For those that believe in the relaxing and therapeutic abilities of aromatherapy, herbal incenses are an essential part. Aromatherapy involves all kinds of methods that infuse perfumed herbal fragrances into a room or your personal space to stimulate your mental state of mind and offers relaxation when you are stressed or need peace of mind. It is believed to improve the quality of your life and health because the perfumed smoke is believed to have magical abilities, when it comes to increased imagination and creativity, relieving stress and anxiety or depression and increasing sexual and erotic notions.

Aromatherapy is considered an alternative medicine practice that uses the therapeutic abilities of a variety of essential oils, whether they come from flowers, plant resins or tree leaves.

Because these essential oils are what give the plants fragrance, it is believed that they also have magical or medicinal powers when use in herbal incense and it is also believed that they have a wide range of healing effects. Essential oils have been used in a wide range of pharmaceuticals and they are capable of a variety of remedial effects, whether used in incenses, bath oils, candles or skin care treatment products for topical applications.

  • When it comes to examples of where it can be helpful, you just have to consider that these essential oils that are used in the manufacture of herbal incense products, which are commonly used in a variety of aromatherapy products for a variety of remedies. They have been known over the centuries to have the ability to fight bacteria and viruses, affect digestion and induce sleepiness, in addition to inducing heightened creativity, imagination and sexual awareness and desire.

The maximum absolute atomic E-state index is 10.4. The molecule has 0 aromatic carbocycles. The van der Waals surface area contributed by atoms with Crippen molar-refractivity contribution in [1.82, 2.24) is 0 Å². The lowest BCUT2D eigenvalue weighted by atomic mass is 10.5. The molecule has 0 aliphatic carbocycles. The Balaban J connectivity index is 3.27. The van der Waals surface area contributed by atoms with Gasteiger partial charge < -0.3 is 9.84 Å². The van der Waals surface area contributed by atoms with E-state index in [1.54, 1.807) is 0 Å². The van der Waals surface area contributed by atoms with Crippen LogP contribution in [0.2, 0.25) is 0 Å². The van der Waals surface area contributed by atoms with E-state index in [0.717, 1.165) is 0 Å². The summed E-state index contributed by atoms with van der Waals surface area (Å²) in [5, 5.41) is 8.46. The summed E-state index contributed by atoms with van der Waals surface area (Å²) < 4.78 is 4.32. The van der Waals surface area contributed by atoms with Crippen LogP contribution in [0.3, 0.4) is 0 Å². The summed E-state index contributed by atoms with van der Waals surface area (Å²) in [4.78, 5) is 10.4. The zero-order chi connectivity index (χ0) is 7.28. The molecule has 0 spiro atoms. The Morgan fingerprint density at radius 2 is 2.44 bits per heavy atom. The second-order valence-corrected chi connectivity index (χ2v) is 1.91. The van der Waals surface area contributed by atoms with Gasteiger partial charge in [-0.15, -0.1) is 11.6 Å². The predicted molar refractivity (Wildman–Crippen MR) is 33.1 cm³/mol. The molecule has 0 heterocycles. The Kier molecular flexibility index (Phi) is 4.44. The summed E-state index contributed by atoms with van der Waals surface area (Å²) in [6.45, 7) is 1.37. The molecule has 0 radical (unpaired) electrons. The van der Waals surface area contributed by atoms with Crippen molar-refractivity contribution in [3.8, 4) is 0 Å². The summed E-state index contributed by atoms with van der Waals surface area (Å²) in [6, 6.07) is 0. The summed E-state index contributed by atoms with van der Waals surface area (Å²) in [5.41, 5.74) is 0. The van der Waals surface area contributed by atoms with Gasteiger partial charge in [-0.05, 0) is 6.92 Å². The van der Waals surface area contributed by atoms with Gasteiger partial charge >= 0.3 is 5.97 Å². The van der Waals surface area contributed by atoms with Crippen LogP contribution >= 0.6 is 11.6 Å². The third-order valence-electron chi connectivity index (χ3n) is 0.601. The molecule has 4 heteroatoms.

Incenses can be used as part of an aromatherapy treatment that can affect arthritis, headaches, stress-related insomnia and anxiety.

There are a variety of things that essential oils are used for and herbal incense contains sufficient amounts, which indicates that it can be used for the same things that the essential oil is reputed for, in alternative medicine practices that involve aromatherapy.

  • For example, peppermint oil is good for a stimulant, nausea and travel sickness while lavender is for headaches, stress, insomnia and it has also been proven effective as a topical treatment for cuts, burns and insect bites. Those that have coughs or colds could benefit from the therapeutic properties of Eucalyptus, while Sandalwood and Rose essential oils are known as aphrodisiacs that promote the sexual and romantic imagination. No matter what herbal incense you choose, the importance of the essential oils contained in herbal incense offer a variety of cures for a variety of ailments.

The mental benefits of aromatherapy and incense come for the perfumed smoke or smells and feelings of the essential oils that are present when burned in the incense, soaked in as bath oils or applied as skin care treatments. The balanced mental states that herbal incenses can invoke are well accepted throughout many civilizations and have been for a number of centuries. Today, incenses are an essential part of aromatherapy treatments.

Essential Oils and War Veterans – The Psychological and Emotional Benefits of Using Essential Oils

Most of our soldiers have experienced physical or emotional traumas. Some have returned to a seemingly normal civilian life and others remain in special veterans hospitals with an uncertain future.

Even if they appear to be okay, the war has scarred them and made them into a different person than they were before they left. What I would like to share with you is how therapeutic grade essential oils can assist our veterans in overcoming these psychological and emotional traumas. This is a three-step process.

1. Deal with past traumas.

2. Create a more positive present.

3. Help create a more hopeful future.

Past Traumas and Memories

How can aromatherapy possibly help deal with memories or traumas from the past? Because certain essential oils contain compounds that help release them. When some of these negative memories are released, it is possible to find forgiveness and even some gratitude.